People will actually read the needs assessment results and be interested in the findings. Analyse the results of your student and staff surveys and write up a brief summary of the key results.

These findings can be shared with the board of trustees to help them in decision-making, and can also be the basis for your engagement with parents and whānau.

Deciding the appropriate response

The information you collected from teachers, students and parents should give you an idea of the size and scope of any action that might be suitable for your school – from changing policy around food and drink, to integrating a food programme into the entire school. The table below provides some suggestions for appropriate ways of responding to a range of situations that other schools have experienced.

Situation

Response

 

Low need

An infrequent number of children are going to school hungry or don’t have adequate food on certain days.

 

Provide food as needed, that is, snacks during breaks to ensure everyone has something healthy to eat when necessary:

  • Provide simple snack foods at breaks (fuelled4life has a list of appropriate school snacks)
  • Keep a few loaves of bread in the staffroom freezer to make a basic sandwich or some toast
    • Incorporate a “milk break” within the classroom through the Fonterra Milk for Schools programme. Fonterra supplies fridges to all schools, along with a recycling programme
    • Potluck and shared school lunches on a frequent basis.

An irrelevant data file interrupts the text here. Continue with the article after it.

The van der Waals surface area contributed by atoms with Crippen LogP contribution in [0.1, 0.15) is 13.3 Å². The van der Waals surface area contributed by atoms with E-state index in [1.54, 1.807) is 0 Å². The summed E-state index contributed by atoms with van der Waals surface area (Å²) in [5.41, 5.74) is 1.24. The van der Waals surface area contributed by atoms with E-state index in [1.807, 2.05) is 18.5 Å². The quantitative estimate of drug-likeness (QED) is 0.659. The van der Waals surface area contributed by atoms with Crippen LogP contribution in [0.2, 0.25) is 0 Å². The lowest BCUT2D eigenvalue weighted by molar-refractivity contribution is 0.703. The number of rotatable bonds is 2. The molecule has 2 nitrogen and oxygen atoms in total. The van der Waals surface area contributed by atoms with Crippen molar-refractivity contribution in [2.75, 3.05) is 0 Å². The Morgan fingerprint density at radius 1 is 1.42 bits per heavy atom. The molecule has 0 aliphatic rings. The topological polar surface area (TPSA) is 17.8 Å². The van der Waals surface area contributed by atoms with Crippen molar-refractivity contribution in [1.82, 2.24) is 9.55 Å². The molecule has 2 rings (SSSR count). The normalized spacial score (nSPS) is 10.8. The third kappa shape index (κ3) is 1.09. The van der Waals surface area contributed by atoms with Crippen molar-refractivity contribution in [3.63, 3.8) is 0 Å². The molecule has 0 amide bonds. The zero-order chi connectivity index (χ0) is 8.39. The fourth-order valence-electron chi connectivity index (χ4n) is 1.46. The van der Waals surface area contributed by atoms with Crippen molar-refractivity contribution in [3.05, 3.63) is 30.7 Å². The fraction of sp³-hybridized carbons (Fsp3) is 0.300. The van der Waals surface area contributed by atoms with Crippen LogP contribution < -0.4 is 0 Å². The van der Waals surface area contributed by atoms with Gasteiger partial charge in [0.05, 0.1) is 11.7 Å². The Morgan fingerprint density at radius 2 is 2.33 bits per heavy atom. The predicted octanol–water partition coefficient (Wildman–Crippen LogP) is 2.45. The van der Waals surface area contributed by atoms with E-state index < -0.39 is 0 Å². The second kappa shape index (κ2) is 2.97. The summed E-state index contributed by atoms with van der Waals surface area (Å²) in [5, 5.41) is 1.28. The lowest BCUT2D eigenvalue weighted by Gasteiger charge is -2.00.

Medium to high need

A more significant number of children are coming to school without breakfast or adequate food on any given day.

 

Integrate a food programme or policy into everyday school life:

  • Breakfast clubs – through the nationwide KickStart Breakfast programme and partnerships with local community groups or businesses (Counties Manukau DHB has published best practice guidelines for establishing breakfast clubs in schools)
  • School lunches – either through your canteen, lunch orders, or as a programme
  • School gardens – a long term undertaking, but one that creates opportunities for children to be directly involved in making the food they eat. Garden to Table is an organisation that can help you get on track to growing your own school garden
  • Cooking courses for students and parents
  • Align your programme and nutrition into the wider curriculum (see guideline 4)
  • Encourage whānau and parental participation in school life through food, with healthy eating days and events, and cultural food days to celebrate the diversity of the school.

 

Need to improve the health of your students

Students are eating and drinking unhealthily, affecting their learning

 

Make your school a "water only school".

Improve the quality of food and services of canteens, for example, healthier lunch orders that are affordable (see guideline 4). 

Initiate a new school culture that celebrates healthy eating (see Yendarra School case study in appendix 1). 

Whichever option you decide for your school, you will still need to consider how to source the food, funding, volunteers and other resources for your programme (see Guideline 2 for more details).